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|Title:||Drug Metabolism by the Human Gut Microbiome: An Investigation of Metabolic Capacity, Interpersonal Variability, and Genetic Mechanisms|
|Contributors:||Molecular Biology Department|
|Publisher:||Princeton, NJ : Princeton University|
|Abstract:||The human gut microbiome harbors hundreds of bacterial species with diverse biochemical capabilities. Personalized factors affecting drug metabolism have generally been attributed to differences in the human genome, but the human microbiome’s contribution to this process has also been recognized: i.e., how bacterial species and enzymes transform drugs and modulate drug response. In the first chapter, I focus on the downstream effects of a subset of these transformations – ones that cause adverse drug reactions (ADR). I highlight cases where the microbiome plays a role in mediating various ADR through both microbiome-derived metabolism of drugs (MDM) as well as the reverse dynamic, the effect of drugs on microbiome composition and metabolic pathways (DEM). In the second chapter I explain my contribution toward the development of a quantitative experimental framework for mapping the ability of the human gut microbiome to metabolize small molecule drugs: Microbiome-Derived Metabolism (MDM)-Screen. Included are a batch culturing system for sustained growth of subject-specific gut microbial communities, an ex vivo drug metabolism screen, and targeted and untargeted functional metagenomic screens to identify microbiome-encoded genes responsible for specific metabolic events. Our framework identifies novel drug-microbiome interactions that vary between individuals and demonstrates how the gut microbiome might be used in drug development and personalized medicine. In the third chapter, I focus on a specific case study of MDM. Since the human gut microbiome acetylation of drugs has not been well-characterized, I laid the groundwork for the first microbiome-based genetic characterization for two structurally similar anti-Parkinson’s drugs, tolcapone and entacapone. I show that these drugs’ N-acetylated metabolites can be produced by homologous genes among different members of the gut microbial community and demonstrate interpersonal variability in vitro. Despite their structurally similarity, these two drugs are not transformed by the same bacterial species and genes, highlighting the dynamic nature and complexity of microbiome-derived metabolism of drugs studied in a community. Lastly, I propose a methodology for integrating the microbiome into the drug development pipeline in an effort to identify and ameliorate potential microbiome-mediated causes of drug trial failures.|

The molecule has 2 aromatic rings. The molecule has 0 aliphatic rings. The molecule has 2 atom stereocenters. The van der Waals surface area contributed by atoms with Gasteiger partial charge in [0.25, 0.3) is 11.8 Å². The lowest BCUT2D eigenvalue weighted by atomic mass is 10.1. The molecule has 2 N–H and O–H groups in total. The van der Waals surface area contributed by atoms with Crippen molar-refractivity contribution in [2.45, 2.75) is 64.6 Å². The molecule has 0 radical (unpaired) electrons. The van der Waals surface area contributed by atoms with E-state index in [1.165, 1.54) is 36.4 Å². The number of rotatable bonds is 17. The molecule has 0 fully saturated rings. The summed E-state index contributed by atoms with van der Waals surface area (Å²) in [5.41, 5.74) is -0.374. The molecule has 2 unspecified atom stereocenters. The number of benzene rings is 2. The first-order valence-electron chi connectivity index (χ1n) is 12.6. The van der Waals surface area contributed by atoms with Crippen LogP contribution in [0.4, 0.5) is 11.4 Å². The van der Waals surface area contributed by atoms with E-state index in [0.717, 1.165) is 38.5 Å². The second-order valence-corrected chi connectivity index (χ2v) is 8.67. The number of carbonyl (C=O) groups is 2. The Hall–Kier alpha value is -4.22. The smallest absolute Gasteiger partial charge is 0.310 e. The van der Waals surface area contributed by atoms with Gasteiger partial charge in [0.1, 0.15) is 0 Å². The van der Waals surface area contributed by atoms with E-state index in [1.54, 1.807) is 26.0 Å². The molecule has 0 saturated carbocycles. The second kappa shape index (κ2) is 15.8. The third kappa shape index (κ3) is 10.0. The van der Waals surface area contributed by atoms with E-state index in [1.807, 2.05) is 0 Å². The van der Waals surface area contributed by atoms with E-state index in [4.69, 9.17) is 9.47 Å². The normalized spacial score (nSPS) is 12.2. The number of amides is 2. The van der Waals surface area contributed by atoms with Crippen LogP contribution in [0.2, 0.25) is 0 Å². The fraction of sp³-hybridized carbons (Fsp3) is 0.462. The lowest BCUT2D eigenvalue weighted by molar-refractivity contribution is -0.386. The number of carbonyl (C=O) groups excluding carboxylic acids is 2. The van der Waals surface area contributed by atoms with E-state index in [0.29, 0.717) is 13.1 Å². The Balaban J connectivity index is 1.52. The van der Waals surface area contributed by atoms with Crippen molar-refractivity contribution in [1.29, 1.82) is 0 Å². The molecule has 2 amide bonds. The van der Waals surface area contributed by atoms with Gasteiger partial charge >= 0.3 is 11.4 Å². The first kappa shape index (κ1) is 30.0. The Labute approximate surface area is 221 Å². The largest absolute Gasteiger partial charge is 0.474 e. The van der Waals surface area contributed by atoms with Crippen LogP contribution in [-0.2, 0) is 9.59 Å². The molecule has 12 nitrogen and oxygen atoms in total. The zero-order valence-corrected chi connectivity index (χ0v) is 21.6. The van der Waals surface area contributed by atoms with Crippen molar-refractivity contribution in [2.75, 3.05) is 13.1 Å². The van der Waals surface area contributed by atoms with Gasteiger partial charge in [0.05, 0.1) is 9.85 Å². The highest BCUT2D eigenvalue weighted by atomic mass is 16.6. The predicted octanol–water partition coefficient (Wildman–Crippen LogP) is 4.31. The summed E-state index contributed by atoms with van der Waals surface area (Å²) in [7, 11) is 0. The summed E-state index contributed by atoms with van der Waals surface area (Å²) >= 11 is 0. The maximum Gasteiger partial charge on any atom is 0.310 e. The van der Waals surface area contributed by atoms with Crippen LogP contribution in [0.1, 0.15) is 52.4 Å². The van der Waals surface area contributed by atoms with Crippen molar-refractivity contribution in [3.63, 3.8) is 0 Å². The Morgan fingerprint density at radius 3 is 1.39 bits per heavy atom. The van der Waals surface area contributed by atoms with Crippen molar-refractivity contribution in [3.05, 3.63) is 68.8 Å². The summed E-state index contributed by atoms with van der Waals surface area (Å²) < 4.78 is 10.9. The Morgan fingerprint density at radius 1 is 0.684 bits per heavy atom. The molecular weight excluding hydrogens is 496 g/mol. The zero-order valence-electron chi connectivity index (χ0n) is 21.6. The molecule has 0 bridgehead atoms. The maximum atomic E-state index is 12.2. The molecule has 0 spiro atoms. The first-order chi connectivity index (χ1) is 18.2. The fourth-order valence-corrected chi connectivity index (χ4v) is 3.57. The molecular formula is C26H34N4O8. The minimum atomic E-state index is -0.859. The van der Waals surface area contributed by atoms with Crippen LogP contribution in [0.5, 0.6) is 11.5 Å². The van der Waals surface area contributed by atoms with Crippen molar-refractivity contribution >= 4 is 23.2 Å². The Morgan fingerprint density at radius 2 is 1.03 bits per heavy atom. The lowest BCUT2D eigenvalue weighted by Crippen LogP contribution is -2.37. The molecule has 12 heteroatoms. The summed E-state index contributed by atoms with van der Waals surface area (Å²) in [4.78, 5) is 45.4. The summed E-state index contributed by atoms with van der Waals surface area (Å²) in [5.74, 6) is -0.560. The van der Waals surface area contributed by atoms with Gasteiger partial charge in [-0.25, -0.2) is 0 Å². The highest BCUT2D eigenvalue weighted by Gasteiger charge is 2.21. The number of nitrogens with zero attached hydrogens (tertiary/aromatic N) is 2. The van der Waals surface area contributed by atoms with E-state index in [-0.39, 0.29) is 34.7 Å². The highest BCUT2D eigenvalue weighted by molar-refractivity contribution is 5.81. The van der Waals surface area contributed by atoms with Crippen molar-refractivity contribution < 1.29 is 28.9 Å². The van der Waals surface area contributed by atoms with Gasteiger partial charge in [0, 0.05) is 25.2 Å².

|Alternate format:||The Mudd Manuscript Library retains one bound copy of each dissertation. Search for these copies in the library's main catalog: catalog.princeton.edu|
|Type of Material:||Academic dissertations (Ph.D.)|
|Appears in Collections:||Molecular Biology|
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